Given my interest in a) South Park and b) dolls, I’ve long wanted to see Team America. Ever since it was originally announced in 2004, I was fascinated by the idea of a movie starring a cast made entirely of 1:3 puppets. If the content was generated by the same foul-mouthed pop-culture satirists, Matt Stone and Trey Parker, behind South Park, that could only be a bonus, right?
Wrong, of course. BJD lovers should see below for my extensive critique of the puppetry.
After watching Team America last night, I would like to say that I have rarely been so disappointed in a movie. I was expecting a) a mordant send-up of American jingoism, terrorism, action movies, Hollywood’s self-importance, Kim Jong-Il’s weirdness, etc. and b) and original and catchy use of puppets. The movie delivered on neither count.
As far as an action movie, Team America never rose above the creaky, boring cliches of the genre, such as the Unwilling Hero, the Love Interest Who Believes In Him, the Gruff Guy Who Eventually Supports The Hero, the Hero’s Dramatic Self-Doubt And Exit, Follwed By A Last-Minute World-Saving, blah blah blah. As I stared at the screen, waiting for something interesting to happen, I wondered if this was really the product of the same creative team who combined flatulent Canadian TV stars, songs like What Would Brian Boitano Do? and a Saddam+Satan gay love pairing to create an uproarious, silly and rather sharp South Park movie. Matt Stone and Trey Parker lost their big-screen edginess, I guess.
As far as the use of puppets, Team America also never exploited this ripe device. For just one example, the puppets had articulated mouths and eyelids, which made them very expressive, but this lifelikeness was rarely used. Instead, the makers favored multiple reaction shots that were just the puppet equivalent of a blank stare: DUHHHH. Was this intentional? Were they commenting on the characters’ vapidity? But no. If you remember, a running gag in the movie is the characters’ acting abilities, a skill that trades in expressiveness. So clearly the film makers wanted to showcase the puppets’ expressiveness, but, unfortunately, the puppets’ “acting mode” was just as uninflected, unblinking and unmoving as their “normal mode.” It seems like the creators got a cool idea — “Hey, let’s use puppets!” — but never fleshed out the concept to its fullest.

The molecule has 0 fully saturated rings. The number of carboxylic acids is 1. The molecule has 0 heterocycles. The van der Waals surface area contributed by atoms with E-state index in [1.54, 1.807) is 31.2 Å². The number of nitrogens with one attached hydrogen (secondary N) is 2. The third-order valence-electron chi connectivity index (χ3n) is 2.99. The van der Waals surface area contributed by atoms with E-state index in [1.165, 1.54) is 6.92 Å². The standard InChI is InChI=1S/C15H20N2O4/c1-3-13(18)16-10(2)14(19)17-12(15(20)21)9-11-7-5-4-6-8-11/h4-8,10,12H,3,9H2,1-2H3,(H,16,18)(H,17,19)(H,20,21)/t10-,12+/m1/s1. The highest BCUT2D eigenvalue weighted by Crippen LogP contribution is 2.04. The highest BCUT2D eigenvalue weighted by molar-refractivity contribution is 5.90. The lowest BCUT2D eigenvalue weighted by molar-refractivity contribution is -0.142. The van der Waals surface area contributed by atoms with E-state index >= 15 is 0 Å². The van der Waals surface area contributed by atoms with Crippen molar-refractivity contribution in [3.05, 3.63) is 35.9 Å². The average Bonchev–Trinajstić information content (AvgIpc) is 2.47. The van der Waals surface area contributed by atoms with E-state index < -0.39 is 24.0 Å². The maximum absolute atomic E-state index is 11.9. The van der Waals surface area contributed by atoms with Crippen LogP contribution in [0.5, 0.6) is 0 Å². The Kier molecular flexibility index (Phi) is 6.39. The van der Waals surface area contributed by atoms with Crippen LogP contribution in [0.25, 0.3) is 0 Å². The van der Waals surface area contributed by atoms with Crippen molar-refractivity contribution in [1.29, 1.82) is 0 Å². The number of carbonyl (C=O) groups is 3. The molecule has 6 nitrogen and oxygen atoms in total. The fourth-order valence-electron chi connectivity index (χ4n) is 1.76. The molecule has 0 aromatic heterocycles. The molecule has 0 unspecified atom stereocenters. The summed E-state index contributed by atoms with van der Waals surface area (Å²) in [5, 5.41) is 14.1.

Not only were the Team America puppets boring and flat in their expressions, but the puppeteers did not know how to move the puppets! You have to understand that I was exposed to masterful puppetry [goblins from Jim Henson’s Creature Shop in Labyrinth] from a young age, and I’ve always known that clever use of posing, lighting and angling the camera can conjure up not just emotions, but also a sense of movement, in dolls. This is why the film disappointed me. The puppeteers made all the puppets rise to standing with weird, gravity-defying jumps. They made the puppets walk with less attention to leg and foot movements and more attention to dragging the puppets forward as if they were being blown by a gale. The puppet sex scene demonstrated that the puppeteers could have realistic control over relatively fine movements [i.e., a character thrusting his hips while keeping his lower legs stationery] , but, unfortunately, such attention to detail did not extend to the rest of the film.
I guess that the film makers got lazy. They thought that the very presence of the puppets would be sufficient. Maybe they assumed that puppets would be easier to work with than humans because puppets would do whatever the film makers wanted. The problem is that the film makers didn’t want the puppets to do very much. Such “dead space” and lack of imagination in their concept showed up blindingly in the final product. I turned off the DVD thinking that I could take one doll photo that could express more emotion, movement, subtlety, humor and irony than the entire film.